Last edited 15 Jun 2021

Trade unions


[edit] Introduction

A trade union (usually abbreviated to ‘union’) is an association of workers who by virtue of having banded together to form a single entity can increase their bargaining power in matters such as workers' rights, pay, working conditions, work rules, compliant procedures, employment benefits, strike action and social policy. A trade union can negotiate with employers, local and central government, and other organisations on behalf of its members.

Union members (generally employees) usually pay annual fees and union dues which go toward the running costs of the union, such as those for head office, general administration and legal teams.

Each union usually has a team of representatives (or committee) voted for by the employees through democratic elections who will negotiate, bargain and generally represent the members in all matters, especially with employers.

Trade unions originated in the UK in the 19th century and spread to many countries during the industrial revolution. Union members may be employees, individual workers, apprentices, professionals, past workers and unemployed. They tend to become more active when there is an economic crisis that may be accompanied by rising unemployment, sackings, factory closures, a deterioration in working conditions and so on.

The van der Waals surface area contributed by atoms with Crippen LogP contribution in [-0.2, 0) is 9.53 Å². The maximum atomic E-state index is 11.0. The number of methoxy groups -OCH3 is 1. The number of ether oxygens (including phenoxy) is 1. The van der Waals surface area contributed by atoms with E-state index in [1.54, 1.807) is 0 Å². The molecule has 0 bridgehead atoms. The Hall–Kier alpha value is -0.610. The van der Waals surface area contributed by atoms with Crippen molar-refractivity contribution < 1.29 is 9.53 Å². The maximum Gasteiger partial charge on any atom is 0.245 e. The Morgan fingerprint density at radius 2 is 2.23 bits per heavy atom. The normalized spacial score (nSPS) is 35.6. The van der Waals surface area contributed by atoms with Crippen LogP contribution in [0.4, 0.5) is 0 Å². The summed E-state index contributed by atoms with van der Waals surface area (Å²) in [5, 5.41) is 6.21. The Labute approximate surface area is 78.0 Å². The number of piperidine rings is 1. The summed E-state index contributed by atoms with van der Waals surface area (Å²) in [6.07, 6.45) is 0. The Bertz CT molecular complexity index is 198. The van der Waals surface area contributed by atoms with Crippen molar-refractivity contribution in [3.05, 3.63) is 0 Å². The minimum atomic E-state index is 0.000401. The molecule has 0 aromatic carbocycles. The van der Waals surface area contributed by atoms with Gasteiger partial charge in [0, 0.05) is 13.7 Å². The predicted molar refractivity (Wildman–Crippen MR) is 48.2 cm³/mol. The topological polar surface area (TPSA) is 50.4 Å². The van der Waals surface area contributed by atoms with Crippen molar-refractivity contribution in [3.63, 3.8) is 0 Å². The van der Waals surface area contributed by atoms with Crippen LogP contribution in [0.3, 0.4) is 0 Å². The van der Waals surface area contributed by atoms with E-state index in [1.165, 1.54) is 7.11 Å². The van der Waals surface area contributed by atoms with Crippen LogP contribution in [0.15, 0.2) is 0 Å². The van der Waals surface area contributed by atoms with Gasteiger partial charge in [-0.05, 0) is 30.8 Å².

In the UK, the height of trade union power and level of membership was reached in the late 1970s when there were 13 million worker members. However, membership and power fell sharply in the 1980s as a result of the reforms instigated by the Thatcher government, in particular the conflict with the miners which represented a turning point for union power. In addition, the industries in which trade unions were strongest – steel, coal, printing and the docks – have experienced long-term decline.

Since 2004, the Department for Business, Energy & Industrial strategy has published annual national statistics with regard to trade union membership.

In the UK in 2017 there were:

[edit] Construction

UCATT (Union of Construction, Allied Trades and Technicians) was historically one of the principal unions for construction workers. However, in November 2016, its members voted unanimously to merge with Unite, Britain’s largest union. This has created one union for the whole of the construction industry. The new body pledged to end bogus self-employment claims, stop firms undercutting pay, terms and conditions, and ignoring key safety laws, end the dismissal of workers without warning, and prevent exploitation of workers through payments via agencies or umbrella companies.

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